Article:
Internal Growth Rate – Meaning, Importance and More

The Internal Growth Rate (or IGR) is the maximum growth rate that the company is confident of achieving without obtaining funding from outside. This is the growth rate at which the company assumes it will continue to grow the business and run the operations.

IGR indicates how much a company can expect to grow if it only uses the earnings it generates from its operations. That is why we also call IGR an operational growth rate because it does not consider any kind of debt or equity injection from outside. Also, this ratio is internal to the company as this is the rate at which the company would grow without borrowing money from outside.

Startups and small businesses pay a lot of attention to the internal growth rate. It talks about the firm’s capability to increase sales and profit without issuing any further equity or debt. Thus, an analyst comparing the IGR of two companies will always prefer the one with a higher IGR.

Formula of Internal Growth Rate

The company needs to calculate the internal growth rate. It helps the management to understand where they stand in terms of achieving organic growth without external funding. Since there is no financial leverage in the form of debt funding, the formula to calculate IGR is simple. We can calculate it by multiplying Return on Assets (RoA) with the retention ratio.

To calculate the ROA, we will have to divide the net income by the total assets of the company. Total assets include both short and long-term assets of the company that it is using to run and expand the operations of the business.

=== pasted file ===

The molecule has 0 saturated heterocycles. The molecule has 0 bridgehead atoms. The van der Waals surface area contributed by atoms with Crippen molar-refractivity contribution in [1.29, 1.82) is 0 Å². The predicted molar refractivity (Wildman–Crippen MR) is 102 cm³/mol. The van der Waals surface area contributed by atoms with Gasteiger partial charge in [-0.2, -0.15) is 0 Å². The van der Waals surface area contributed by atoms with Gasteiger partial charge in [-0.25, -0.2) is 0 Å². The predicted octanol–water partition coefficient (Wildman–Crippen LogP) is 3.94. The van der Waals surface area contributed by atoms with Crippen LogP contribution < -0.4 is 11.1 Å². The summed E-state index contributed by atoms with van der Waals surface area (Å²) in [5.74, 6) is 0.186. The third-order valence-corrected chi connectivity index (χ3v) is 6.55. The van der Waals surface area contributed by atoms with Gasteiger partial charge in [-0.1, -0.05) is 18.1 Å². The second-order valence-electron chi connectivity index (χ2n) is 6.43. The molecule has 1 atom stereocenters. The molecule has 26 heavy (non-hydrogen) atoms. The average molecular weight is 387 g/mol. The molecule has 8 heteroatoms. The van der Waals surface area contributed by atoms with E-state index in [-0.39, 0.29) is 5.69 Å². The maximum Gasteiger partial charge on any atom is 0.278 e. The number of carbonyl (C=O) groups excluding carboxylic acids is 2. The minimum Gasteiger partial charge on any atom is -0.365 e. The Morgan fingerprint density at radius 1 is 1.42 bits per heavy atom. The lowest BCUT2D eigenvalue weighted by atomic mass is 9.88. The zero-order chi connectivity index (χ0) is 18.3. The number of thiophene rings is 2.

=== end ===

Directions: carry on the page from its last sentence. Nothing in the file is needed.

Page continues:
On the other hand, the retention ratio is the percentage of earnings that the company reinvests for internal expansion and growth. Or, we can say retention amount is the leftover after distributing the dividends and all other expenses.

Following is the formula for internal growth rate – Retention ratio x ROA or (1- Dividend payout ratio) x ROA.

You can also use Internal Growth Rate Calculator.

Assumptions for Calculating Internal Growth Rate

  • The dividend payout ratio should be as per the targeted rate.
  • Sales and assets are related proportionally. This means an increase in sales would cause an increase in the assets in direct proportion.
  • A company does not raise funds in the form of equity capital or debt.
  • To achieve the IGR, the firm must finance all additional funding requirements from the retained profits.
  • PAT or profit after tax should be directly proportional to the revenue.


A company earned $15 million last year, of which it paid 60% in the form of dividends. The total asset for the company is $100 million, and equity totals $40 million.

To calculate IGR, we should know the return on assets and retention ratio or the dividend payout ratio.  Since we know dividend payout in this case, the next step would be to calculate Return on Assets (ROA). ROA here would be 15 million/100 million = 15%.

Now that ROA is 15% and payout ratio is 60%, the internal growth rate would be (1-60%) x15% = 6%. It is clear from the above calculation that the company would be able to achieve sales and assets growth of 6% without relying on any form of external funding.